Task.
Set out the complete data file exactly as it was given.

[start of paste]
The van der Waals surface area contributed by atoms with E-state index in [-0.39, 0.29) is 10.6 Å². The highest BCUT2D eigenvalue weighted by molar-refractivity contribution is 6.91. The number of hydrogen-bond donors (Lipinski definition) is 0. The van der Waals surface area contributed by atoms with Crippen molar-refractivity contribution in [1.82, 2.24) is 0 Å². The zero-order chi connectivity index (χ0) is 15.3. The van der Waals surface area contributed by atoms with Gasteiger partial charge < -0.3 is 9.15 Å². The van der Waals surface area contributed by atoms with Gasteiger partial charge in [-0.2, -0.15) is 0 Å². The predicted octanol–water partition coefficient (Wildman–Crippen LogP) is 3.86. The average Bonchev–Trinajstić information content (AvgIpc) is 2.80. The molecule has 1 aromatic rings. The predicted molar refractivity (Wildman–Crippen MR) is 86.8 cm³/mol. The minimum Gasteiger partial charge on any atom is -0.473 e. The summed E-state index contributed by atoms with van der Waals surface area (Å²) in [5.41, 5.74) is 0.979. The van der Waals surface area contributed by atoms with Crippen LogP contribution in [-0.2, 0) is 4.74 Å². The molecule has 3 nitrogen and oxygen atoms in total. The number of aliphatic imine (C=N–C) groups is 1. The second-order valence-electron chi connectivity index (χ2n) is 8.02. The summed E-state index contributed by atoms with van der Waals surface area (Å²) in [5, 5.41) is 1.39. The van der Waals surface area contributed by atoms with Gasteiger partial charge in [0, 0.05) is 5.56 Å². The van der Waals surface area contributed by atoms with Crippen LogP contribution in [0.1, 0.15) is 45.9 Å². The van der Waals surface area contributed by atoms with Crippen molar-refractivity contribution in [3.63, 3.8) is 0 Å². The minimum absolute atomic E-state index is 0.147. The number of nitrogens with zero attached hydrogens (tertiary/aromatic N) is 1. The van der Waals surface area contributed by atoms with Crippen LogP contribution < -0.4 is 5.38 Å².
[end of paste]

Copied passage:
The van der Waals surface area contributed by atoms with E-state index in [-0.39, 0.29) is 10.6 Å². The highest BCUT2D eigenvalue weighted by molar-refractivity contribution is 6.91. The number of hydrogen-bond donors (Lipinski definition) is 0. The van der Waals surface area contributed by atoms with Crippen molar-refractivity contribution in [1.82, 2.24) is 0 Å². The zero-order chi connectivity index (χ0) is 15.3. The van der Waals surface area contributed by atoms with Gasteiger partial charge < -0.3 is 9.15 Å². The van der Waals surface area contributed by atoms with Gasteiger partial charge in [-0.2, -0.15) is 0 Å². The predicted octanol–water partition coefficient (Wildman–Crippen LogP) is 3.86. The average Bonchev–Trinajstić information content (AvgIpc) is 2.80. The molecule has 1 aromatic rings. The predicted molar refractivity (Wildman–Crippen MR) is 86.8 cm³/mol. The minimum Gasteiger partial charge on any atom is -0.473 e. The summed E-state index contributed by atoms with van der Waals surface area (Å²) in [5.41, 5.74) is 0.979. The van der Waals surface area contributed by atoms with Crippen LogP contribution in [-0.2, 0) is 4.74 Å². The molecule has 3 nitrogen and oxygen atoms in total. The number of aliphatic imine (C=N–C) groups is 1. The second-order valence-electron chi connectivity index (χ2n) is 8.02. The summed E-state index contributed by atoms with van der Waals surface area (Å²) in [5, 5.41) is 1.39. The van der Waals surface area contributed by atoms with Gasteiger partial charge in [0, 0.05) is 5.56 Å². The van der Waals surface area contributed by atoms with Crippen LogP contribution in [0.1, 0.15) is 45.9 Å². The van der Waals surface area contributed by atoms with Crippen molar-refractivity contribution in [3.63, 3.8) is 0 Å². The minimum absolute atomic E-state index is 0.147. The number of nitrogens with zero attached hydrogens (tertiary/aromatic N) is 1. The van der Waals surface area contributed by atoms with Crippen LogP contribution < -0.4 is 5.38 Å².